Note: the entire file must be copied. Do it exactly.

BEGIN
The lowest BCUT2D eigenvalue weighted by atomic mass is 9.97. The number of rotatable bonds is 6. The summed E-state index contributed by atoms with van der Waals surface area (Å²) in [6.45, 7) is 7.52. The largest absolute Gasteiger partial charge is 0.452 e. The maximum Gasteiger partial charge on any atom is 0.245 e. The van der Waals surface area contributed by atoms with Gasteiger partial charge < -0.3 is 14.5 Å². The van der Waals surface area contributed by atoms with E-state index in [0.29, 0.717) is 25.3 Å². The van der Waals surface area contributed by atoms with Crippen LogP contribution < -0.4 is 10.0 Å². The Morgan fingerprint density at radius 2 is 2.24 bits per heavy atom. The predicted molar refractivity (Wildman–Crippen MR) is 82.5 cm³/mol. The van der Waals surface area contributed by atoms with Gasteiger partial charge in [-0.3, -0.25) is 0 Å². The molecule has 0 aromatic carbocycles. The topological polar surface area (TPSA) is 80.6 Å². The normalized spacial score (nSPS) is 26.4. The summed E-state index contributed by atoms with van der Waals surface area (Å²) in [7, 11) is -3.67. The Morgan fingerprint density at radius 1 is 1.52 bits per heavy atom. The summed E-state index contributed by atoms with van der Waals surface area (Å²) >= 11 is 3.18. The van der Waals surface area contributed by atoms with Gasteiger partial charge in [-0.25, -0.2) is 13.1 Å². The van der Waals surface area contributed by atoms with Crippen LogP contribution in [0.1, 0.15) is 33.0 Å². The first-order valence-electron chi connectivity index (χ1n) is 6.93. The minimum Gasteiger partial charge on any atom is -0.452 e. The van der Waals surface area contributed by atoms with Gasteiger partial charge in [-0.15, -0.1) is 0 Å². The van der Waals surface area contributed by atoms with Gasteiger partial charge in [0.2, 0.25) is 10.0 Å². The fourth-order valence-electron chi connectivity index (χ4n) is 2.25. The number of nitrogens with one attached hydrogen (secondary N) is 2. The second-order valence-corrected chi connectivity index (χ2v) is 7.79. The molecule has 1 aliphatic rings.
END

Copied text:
The lowest BCUT2D eigenvalue weighted by atomic mass is 9.97. The number of rotatable bonds is 6. The summed E-state index contributed by atoms with van der Waals surface area (Å²) in [6.45, 7) is 7.52. The largest absolute Gasteiger partial charge is 0.452 e. The maximum Gasteiger partial charge on any atom is 0.245 e. The van der Waals surface area contributed by atoms with Gasteiger partial charge < -0.3 is 14.5 Å². The van der Waals surface area contributed by atoms with E-state index in [0.29, 0.717) is 25.3 Å². The van der Waals surface area contributed by atoms with Crippen LogP contribution < -0.4 is 10.0 Å². The Morgan fingerprint density at radius 2 is 2.24 bits per heavy atom. The predicted molar refractivity (Wildman–Crippen MR) is 82.5 cm³/mol. The van der Waals surface area contributed by atoms with Gasteiger partial charge in [-0.3, -0.25) is 0 Å². The molecule has 0 aromatic carbocycles. The topological polar surface area (TPSA) is 80.6 Å². The normalized spacial score (nSPS) is 26.4. The summed E-state index contributed by atoms with van der Waals surface area (Å²) in [7, 11) is -3.67. The Morgan fingerprint density at radius 1 is 1.52 bits per heavy atom. The summed E-state index contributed by atoms with van der Waals surface area (Å²) >= 11 is 3.18. The van der Waals surface area contributed by atoms with Gasteiger partial charge in [-0.25, -0.2) is 13.1 Å². The van der Waals surface area contributed by atoms with Crippen LogP contribution in [0.1, 0.15) is 33.0 Å². The first-order valence-electron chi connectivity index (χ1n) is 6.93. The minimum Gasteiger partial charge on any atom is -0.452 e. The van der Waals surface area contributed by atoms with Gasteiger partial charge in [-0.15, -0.1) is 0 Å². The van der Waals surface area contributed by atoms with Gasteiger partial charge in [0.2, 0.25) is 10.0 Å². The fourth-order valence-electron chi connectivity index (χ4n) is 2.25. The number of nitrogens with one attached hydrogen (secondary N) is 2. The second-order valence-corrected chi connectivity index (χ2v) is 7.79. The molecule has 1 aliphatic rings.